Best Shots Advance Reviews: GREEN HORNET, FRAGGLE ROCK, More

Best Shots Advance: GREEN HORNET, More

Spoilers on, gentle readers.

Green Hornet #3

Written by Kevin Smith

Art by Jonathan Lau, Phil Hester and Ivan Nunes

Lettering by Simon Bowland

Published by Dynamite Entertainment

Review by David Pepose

What's so fascinating about Dynamite's Green Hornet series is that while it brings in plenty of readers with Kevin Smith's name on it, this series often doesn't feel like a "Kevin Smith feature." But that's hardly a bad thing -- while this issue isn't quite as tempered as the last one, it does pretty well for itself, with some sharp art carrying the book past some sometimes rocky terrain.

I think a lot of what makes this issue work is that it starts off with a bang -- Jonathan Lau and Phil Hester really make Smith's pacing work wonders, with three thin panels on the top of the first page really telling you all you need to know. While the idea of Britt Reid Jr.'s nemesis might have been a little goofy or derivative in a lesser art team's hands, the antagonist here really looks fantastic. And the fighting -- wow, there is some speed in these pages, with one page having a ten-punch exchange that never once loses its tempo.

What interests me the most, of course, is the exchange between writer and editorial in terms of making the script work. When Smith is at his most restrained, such as the introduction to this issue, the book soars -- the narration just crackles when Smith writes about Britt Reid Sr., and how he makes his stand against a perversion of all he's stood for. "When he wore the mask, he became someone else," Smith says. "And night after night, as he beat order out of chaos with his bare hands... the Hornet could find reserves Reid didn't know he had." It's beautifully done, and it gives his son a tangible reason to stumble onto the hero's path.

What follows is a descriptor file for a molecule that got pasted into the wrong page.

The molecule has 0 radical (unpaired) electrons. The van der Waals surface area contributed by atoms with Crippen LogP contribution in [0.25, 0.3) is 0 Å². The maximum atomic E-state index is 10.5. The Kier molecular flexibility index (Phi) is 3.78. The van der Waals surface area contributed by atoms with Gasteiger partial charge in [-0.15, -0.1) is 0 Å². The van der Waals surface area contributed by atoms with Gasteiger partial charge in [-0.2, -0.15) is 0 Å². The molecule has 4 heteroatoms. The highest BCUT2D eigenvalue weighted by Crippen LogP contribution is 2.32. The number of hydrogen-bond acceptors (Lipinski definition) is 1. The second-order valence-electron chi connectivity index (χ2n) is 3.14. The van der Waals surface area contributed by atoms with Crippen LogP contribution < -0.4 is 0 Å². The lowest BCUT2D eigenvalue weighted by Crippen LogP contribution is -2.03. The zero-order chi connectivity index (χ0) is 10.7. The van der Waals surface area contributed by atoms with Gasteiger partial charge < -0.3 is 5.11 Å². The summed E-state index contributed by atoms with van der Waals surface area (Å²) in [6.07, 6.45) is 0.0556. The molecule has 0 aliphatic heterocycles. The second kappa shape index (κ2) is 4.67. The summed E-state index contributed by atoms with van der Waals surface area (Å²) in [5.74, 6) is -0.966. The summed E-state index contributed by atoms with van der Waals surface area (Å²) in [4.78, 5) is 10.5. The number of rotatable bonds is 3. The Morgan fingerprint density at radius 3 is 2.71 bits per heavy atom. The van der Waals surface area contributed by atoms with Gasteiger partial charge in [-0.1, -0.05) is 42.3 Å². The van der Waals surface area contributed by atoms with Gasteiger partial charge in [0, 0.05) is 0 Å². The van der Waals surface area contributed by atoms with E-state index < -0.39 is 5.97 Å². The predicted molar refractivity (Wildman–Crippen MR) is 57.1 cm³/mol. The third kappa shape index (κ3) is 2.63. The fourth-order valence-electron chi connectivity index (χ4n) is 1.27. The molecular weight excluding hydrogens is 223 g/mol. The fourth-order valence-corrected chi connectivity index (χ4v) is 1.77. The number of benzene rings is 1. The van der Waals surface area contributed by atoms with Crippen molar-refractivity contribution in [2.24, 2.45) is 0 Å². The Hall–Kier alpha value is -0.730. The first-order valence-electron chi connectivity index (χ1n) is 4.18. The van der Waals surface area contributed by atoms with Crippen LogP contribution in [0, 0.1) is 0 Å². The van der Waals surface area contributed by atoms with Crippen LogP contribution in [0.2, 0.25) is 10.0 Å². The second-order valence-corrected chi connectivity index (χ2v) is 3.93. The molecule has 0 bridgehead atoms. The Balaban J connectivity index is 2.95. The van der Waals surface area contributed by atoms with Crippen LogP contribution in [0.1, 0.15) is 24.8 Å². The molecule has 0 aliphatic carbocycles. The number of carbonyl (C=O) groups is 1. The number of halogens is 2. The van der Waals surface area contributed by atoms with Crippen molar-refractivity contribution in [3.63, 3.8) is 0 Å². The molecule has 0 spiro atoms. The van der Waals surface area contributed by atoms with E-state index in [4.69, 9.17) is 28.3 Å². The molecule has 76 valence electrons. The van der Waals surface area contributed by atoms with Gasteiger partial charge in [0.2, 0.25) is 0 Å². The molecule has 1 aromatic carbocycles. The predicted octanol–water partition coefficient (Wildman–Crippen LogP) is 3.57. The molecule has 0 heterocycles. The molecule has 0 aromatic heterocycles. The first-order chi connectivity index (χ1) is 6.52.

Yet sometimes Smith seems to succumb to his comedic instincts, and that's when the book stumbles a bit. There's a sequence that evokes the Karate Kid (to the point where Smith admits it in the script) that just feels a little too jokey, a little too long -- it's a shame, because if the first seven pages show you anything, it's that Smith can write a straight action flick without trying to fall back to his base. Additionally, Lau's one weakness is in faces -- occasionally, such as in the first scene of the book, each of the characters merge into one another, making it a little harder to differentiate between all of them.

That said, while the book occasionally treads down some familiar (or predictable) territory, you have to give the team credit for their execution. But to write this off as "just a Kevin Smith series" -- or to gobble it up because "it's a Kevin Smith series" is missing the point. This is some rock 'em, sock 'em action that stands on its own two feet, and doesn't need its pedigree to get the job done -- kind of like Britt Reid Jr. himself. Give this book a look.

Fraggle Rock #1

Written by Heather White, Katie Cook, and Jeffery Brown

Art by Jeff Stokely, Katie Cook and Jeffery Brown

Colors by Lizzy John, Katie Cook and Michael DiMotta

Published by Archaia & The Jim Henson Company

Review by Brendan McGuirk

Open this issue and it'll all start rushing back. The songs, the direct and simplistic characters, the unbridled fun. Your cares will feel like they can be danced away. You'll be down in Fraggle Rock.

Fraggle Rock #1 marks the opening salvo of the Archaia/ Jim Henson Company publishing partnership. An anthology book, printed to the same dimensions as Archaia's acclaimed Mouse Guard series, the stories of Fraggle Rock return readers to the innocent subterranean world of songs and wonder, and reminds them just how much they've missed it.